Noel receives a visit from his old gym buddy, Jon, after his 4-month old Cockapoo, Monti, escapes from wife Jess’s arms and fractures his leg.
Four-month-old cockapoo, Monti, was brought to Fitzpatrick Referrals by couple Jon and Jess after the exuberant puppy wriggled out of Jess’s arms and fractured his knee. Jon and Noel have known each other for a few years, having met at a local gym, and Jon knew that Noel might be able to help his newest family member. Jess felt responsible for the accident and was so devastated that she couldn’t bring herself to take Monty to see Noel, so Jon bought him instead.
Noel reviewed the x-ray imaging sent by Jon’s local vet and explained to Jon that there were two fractures in the top of Monti’s tibia, at the tibial tuberosity and the proximal tibial epiphysis, both near his growth plates. Noel explained that it is a common injury caused by trauma in young, small dogs; when a great force goes through the quadriceps muscle and tendon it can cause the tibial tuberosity to become displaced. Noel explained to Jon that fractures near growth plates can be very tricky and that he would need to fuse Monti’s growth plate in order to fix the fractures. Dogs, like humans, have growth plates at each end of long bones, such as the tibia, allowing a little puppy to grow and mature into an adult dog. Once skeletal maturity is reached the growth plates will naturally fuse so that growth stops. Fusing Monti’s growth plate prematurely could mean that he ends up with one leg longer than the other, but with a bit of luck the growth plate at the other end of his tibia would compensate for it and there won’t be any difference at all.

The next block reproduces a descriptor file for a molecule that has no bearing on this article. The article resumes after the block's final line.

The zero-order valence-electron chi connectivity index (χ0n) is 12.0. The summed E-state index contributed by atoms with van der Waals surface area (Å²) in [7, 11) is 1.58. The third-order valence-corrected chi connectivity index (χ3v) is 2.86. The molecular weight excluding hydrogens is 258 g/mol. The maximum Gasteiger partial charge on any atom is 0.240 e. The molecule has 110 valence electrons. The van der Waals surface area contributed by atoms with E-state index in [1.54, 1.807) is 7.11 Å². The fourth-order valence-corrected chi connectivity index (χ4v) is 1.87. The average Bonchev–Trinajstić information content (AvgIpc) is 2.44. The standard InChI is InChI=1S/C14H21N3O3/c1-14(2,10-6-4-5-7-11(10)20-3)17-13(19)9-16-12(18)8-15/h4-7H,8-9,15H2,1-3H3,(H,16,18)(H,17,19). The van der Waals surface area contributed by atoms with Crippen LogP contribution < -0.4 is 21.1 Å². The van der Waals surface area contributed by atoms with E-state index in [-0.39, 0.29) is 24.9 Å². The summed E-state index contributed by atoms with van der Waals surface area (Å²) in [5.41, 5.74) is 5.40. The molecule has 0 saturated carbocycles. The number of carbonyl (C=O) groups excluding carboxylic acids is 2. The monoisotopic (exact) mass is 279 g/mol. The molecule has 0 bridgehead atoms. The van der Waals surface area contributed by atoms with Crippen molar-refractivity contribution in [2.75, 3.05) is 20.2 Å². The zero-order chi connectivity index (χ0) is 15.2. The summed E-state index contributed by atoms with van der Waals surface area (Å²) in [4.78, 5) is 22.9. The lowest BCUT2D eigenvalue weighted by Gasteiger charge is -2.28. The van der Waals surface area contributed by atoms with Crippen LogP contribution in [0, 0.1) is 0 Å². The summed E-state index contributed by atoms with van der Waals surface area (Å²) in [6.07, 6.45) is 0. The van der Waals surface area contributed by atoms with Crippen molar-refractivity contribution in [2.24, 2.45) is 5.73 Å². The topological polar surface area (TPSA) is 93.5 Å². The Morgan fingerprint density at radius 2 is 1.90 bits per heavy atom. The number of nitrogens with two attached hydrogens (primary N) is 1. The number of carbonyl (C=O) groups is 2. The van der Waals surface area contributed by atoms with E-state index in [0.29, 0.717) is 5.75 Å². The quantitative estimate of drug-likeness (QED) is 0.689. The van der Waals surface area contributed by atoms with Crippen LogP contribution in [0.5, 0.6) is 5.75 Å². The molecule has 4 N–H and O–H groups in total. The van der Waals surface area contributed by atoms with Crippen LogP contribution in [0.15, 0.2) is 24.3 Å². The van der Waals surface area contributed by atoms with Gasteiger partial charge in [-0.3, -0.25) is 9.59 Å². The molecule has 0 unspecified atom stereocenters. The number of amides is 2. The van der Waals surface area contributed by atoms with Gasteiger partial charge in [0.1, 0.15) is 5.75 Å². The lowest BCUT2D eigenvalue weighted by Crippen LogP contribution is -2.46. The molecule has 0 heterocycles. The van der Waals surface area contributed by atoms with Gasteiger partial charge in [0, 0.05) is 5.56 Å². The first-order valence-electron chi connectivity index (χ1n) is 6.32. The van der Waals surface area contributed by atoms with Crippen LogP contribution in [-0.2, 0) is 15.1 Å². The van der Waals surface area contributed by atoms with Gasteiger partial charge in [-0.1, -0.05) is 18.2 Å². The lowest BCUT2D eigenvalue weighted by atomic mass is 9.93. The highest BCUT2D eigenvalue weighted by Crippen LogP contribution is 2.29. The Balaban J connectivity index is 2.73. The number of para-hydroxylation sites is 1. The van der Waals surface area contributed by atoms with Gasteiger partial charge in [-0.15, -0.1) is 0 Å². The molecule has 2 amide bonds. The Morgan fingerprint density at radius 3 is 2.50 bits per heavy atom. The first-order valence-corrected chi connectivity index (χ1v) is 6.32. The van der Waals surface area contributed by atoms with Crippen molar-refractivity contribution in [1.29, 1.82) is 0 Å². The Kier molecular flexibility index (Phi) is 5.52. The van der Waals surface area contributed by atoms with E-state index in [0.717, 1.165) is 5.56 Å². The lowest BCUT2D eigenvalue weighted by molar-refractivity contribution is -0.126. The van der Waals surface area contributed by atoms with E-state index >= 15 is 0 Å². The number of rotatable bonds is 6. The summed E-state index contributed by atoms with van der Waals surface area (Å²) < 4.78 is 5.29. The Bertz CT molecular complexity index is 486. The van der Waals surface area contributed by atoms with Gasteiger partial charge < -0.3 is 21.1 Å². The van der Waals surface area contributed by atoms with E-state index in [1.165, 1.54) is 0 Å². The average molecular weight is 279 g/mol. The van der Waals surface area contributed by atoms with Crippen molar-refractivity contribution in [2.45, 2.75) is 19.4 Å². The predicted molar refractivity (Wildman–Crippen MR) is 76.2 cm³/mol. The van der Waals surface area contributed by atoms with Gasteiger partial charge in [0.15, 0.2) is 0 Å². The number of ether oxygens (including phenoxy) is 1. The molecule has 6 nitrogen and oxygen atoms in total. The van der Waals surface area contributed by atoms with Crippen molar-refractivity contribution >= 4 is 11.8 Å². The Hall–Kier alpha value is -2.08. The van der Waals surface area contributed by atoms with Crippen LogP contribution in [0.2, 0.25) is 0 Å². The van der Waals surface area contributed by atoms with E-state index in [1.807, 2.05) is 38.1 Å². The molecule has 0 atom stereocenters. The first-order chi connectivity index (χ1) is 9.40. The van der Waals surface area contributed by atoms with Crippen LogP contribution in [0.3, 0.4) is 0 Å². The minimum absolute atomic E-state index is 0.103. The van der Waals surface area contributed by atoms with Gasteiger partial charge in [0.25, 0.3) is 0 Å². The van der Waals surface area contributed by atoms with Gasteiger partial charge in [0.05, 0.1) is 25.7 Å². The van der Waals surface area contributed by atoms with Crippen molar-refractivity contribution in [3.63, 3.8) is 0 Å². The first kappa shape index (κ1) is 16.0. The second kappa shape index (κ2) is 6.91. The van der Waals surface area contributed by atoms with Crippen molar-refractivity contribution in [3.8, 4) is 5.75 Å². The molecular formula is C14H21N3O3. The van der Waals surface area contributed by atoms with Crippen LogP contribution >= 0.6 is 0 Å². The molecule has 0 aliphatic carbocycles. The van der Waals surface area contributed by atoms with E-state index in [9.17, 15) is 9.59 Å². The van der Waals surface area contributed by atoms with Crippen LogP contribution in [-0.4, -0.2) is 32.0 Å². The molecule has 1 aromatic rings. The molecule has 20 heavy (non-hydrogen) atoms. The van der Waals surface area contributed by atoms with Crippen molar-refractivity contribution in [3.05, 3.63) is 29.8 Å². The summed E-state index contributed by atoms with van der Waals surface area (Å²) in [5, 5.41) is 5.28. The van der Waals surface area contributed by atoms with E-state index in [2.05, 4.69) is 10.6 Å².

Noel took Monty to theatre immediately and set about repositioning the fractured pieces of bone in Monti’s knee using a complex series of pins. It’s a difficult surgery as Noel isn’t able to see the fractures directly as they’re covered in muscle and tendon so he has to visualise the problem by feeling his way around the anatomy of the knee. Once everything was back in the right place, Noel anchored all the pins down using a figure-of-eight wire. Noel checked that the knee was secure and that the segments of bone couldn’t come loose again.
If Monti could stay out of trouble and heal as he needed to, he would be able to go home after three days. During his stay he could not have asked for more cuddles and fuss – the mischievous little pup had everyone charmed!
Three days later Jon and wife Jess came to pick him up and although still feeling guilty, Jess was delighted to have Monti back in one piece, and Monti was ecstatic to see her. Noel reassured her that accidents can happen to anyone, and in fact it is a fairly common accident we see at Fitzpatrick Referrals.
After two months of careful cage rest little Monti was raring to go! After a final check-up with Noel, Monti was signed off and allowed to run and play as any puppy should.